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Case Reports in Obstetrics and Gynecology
Volume 2013, Article ID 186173, 4 pages
http://dx.doi.org/10.1155/2013/186173
Case Report

Primary Congenital Lymphedema Complicated by Hydrops Fetalis: A Case Report and Review of the Literature

1Division of Maternal-Fetal Medicine, Department of Obstetrics and Gynecology, University of Missouri School of Medicine, 2301 Holmes Street, Kansas City, MO 64064, USA
2Department of Obstetrics and Gynecology, University of Missouri School of Medicine, 2301 Holmes Street, Kansas City, MO 64064, USA

Received 6 January 2013; Accepted 7 February 2013

Academic Editors: E. Cosmi, C.-C. Liang, and O. Picone

Copyright © 2013 Paul Singh and Matthew Connell. This is an open access article distributed under the Creative Commons Attribution License, which permits unrestricted use, distribution, and reproduction in any medium, provided the original work is properly cited.

Abstract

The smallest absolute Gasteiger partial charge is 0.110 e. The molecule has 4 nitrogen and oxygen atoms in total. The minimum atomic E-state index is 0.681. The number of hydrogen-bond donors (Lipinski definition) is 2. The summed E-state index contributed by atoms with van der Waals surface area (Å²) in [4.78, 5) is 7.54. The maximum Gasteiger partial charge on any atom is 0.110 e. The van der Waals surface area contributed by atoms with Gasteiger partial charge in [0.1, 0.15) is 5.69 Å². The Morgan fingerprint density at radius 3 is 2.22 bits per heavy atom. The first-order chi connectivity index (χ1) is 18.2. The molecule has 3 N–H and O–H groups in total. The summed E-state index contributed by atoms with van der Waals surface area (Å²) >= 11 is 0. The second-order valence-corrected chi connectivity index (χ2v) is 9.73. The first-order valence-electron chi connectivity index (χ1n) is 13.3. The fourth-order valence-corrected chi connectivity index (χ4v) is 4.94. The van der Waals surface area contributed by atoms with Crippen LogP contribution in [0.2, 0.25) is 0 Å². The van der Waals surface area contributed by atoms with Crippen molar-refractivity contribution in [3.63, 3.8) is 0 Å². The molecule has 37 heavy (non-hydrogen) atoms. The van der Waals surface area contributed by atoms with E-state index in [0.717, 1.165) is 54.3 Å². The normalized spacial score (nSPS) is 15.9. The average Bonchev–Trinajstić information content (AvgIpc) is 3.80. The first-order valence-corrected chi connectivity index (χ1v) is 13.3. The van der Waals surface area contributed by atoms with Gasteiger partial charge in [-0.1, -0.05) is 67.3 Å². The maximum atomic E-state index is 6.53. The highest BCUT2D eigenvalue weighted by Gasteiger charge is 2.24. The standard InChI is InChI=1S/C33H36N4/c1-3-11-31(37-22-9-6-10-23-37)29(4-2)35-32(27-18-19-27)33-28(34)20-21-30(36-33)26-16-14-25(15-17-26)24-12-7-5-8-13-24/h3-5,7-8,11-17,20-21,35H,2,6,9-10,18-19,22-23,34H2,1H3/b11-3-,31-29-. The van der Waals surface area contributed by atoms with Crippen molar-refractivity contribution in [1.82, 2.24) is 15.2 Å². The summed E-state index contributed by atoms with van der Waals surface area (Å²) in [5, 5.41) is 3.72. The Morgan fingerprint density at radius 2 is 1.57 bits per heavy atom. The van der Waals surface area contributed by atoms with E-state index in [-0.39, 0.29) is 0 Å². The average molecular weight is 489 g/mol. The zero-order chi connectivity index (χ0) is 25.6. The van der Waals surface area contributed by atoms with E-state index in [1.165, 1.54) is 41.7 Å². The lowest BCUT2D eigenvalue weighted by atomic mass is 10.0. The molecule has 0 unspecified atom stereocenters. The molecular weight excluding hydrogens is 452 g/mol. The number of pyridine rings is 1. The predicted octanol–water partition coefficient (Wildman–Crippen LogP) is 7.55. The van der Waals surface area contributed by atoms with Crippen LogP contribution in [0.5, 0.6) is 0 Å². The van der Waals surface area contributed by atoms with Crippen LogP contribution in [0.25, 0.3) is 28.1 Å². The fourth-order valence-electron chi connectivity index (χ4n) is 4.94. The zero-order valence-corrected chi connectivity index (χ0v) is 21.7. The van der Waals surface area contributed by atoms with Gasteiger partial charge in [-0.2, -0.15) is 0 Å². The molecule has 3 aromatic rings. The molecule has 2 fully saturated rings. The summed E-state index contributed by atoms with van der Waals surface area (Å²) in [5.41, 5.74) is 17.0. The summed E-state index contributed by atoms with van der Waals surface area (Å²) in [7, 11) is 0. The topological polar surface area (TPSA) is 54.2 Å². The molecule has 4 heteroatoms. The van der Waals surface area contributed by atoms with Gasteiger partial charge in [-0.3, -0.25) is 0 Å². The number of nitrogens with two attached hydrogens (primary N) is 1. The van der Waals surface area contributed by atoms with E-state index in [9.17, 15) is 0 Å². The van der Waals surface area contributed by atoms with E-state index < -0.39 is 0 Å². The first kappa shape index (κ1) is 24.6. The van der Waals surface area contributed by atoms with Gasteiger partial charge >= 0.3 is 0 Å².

Introduction. Primary congenital lymphedema is a rare disorder associated with insufficient development of lymphatic vessels. Usually most patients present with lower extremity edema seen sonographically. Rarely primary congenital lymphedema may be associated with severe lymphatic dysfunction resulting in hydrops fetalis. Case. A 27-year-old primigravida with a family history of leg swelling throughout multiple generations was diagnosed early in the third trimester with hydrops fetalis. Delivery was undertaken at 32 weeks for nonreassuring fetal status and the infant expired at approximately 45 minutes of life. Primary congenital lymphedema was confirmed via molecular testing of the vascular endothelial growth factor receptor-3 gene. Discussion. The diagnosis of PCL is suspected prenatally when ultrasound findings coincide with a positive family history of chronic lower limb lymphedema. Isolated PCL is rarely associated with significant complications. Rarely, however, widespread lymphatic dysplasia may occur, possibly resulting in nonimmune hydrops fetalis.